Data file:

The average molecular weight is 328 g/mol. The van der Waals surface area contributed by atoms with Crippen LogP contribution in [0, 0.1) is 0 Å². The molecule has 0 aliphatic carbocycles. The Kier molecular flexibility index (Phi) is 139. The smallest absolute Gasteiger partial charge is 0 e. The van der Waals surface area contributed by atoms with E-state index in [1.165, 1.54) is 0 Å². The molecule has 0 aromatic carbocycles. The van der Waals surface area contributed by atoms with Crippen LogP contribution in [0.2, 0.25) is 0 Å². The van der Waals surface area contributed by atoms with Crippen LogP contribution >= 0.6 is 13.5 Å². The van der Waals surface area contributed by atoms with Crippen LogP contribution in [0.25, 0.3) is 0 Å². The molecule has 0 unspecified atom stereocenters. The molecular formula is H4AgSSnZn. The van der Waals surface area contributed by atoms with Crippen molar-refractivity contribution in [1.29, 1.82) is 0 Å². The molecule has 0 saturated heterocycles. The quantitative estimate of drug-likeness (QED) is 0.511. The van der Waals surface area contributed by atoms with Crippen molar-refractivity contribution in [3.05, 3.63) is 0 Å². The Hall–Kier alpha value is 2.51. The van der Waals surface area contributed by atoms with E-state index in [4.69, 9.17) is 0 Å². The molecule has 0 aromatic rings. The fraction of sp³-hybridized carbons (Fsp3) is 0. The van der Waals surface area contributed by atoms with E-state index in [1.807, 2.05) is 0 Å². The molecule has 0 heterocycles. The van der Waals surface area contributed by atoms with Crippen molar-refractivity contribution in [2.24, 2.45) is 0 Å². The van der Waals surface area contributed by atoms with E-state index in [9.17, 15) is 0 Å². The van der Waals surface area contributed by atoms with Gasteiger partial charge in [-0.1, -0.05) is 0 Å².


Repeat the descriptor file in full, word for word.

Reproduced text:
The average molecular weight is 328 g/mol. The van der Waals surface area contributed by atoms with Crippen LogP contribution in [0, 0.1) is 0 Å². The molecule has 0 aliphatic carbocycles. The Kier molecular flexibility index (Phi) is 139. The smallest absolute Gasteiger partial charge is 0 e. The van der Waals surface area contributed by atoms with E-state index in [1.165, 1.54) is 0 Å². The molecule has 0 aromatic carbocycles. The van der Waals surface area contributed by atoms with Crippen LogP contribution in [0.2, 0.25) is 0 Å². The van der Waals surface area contributed by atoms with Crippen LogP contribution >= 0.6 is 13.5 Å². The van der Waals surface area contributed by atoms with Crippen LogP contribution in [0.25, 0.3) is 0 Å². The molecule has 0 unspecified atom stereocenters. The molecular formula is H4AgSSnZn. The van der Waals surface area contributed by atoms with Crippen molar-refractivity contribution in [1.29, 1.82) is 0 Å². The molecule has 0 saturated heterocycles. The quantitative estimate of drug-likeness (QED) is 0.511. The van der Waals surface area contributed by atoms with Crippen molar-refractivity contribution in [3.05, 3.63) is 0 Å². The Hall–Kier alpha value is 2.51. The van der Waals surface area contributed by atoms with E-state index in [4.69, 9.17) is 0 Å². The molecule has 0 aromatic rings. The fraction of sp³-hybridized carbons (Fsp3) is 0. The van der Waals surface area contributed by atoms with E-state index in [1.807, 2.05) is 0 Å². The molecule has 0 heterocycles. The van der Waals surface area contributed by atoms with Crippen molar-refractivity contribution in [2.24, 2.45) is 0 Å². The van der Waals surface area contributed by atoms with E-state index in [9.17, 15) is 0 Å². The van der Waals surface area contributed by atoms with Gasteiger partial charge in [-0.1, -0.05) is 0 Å².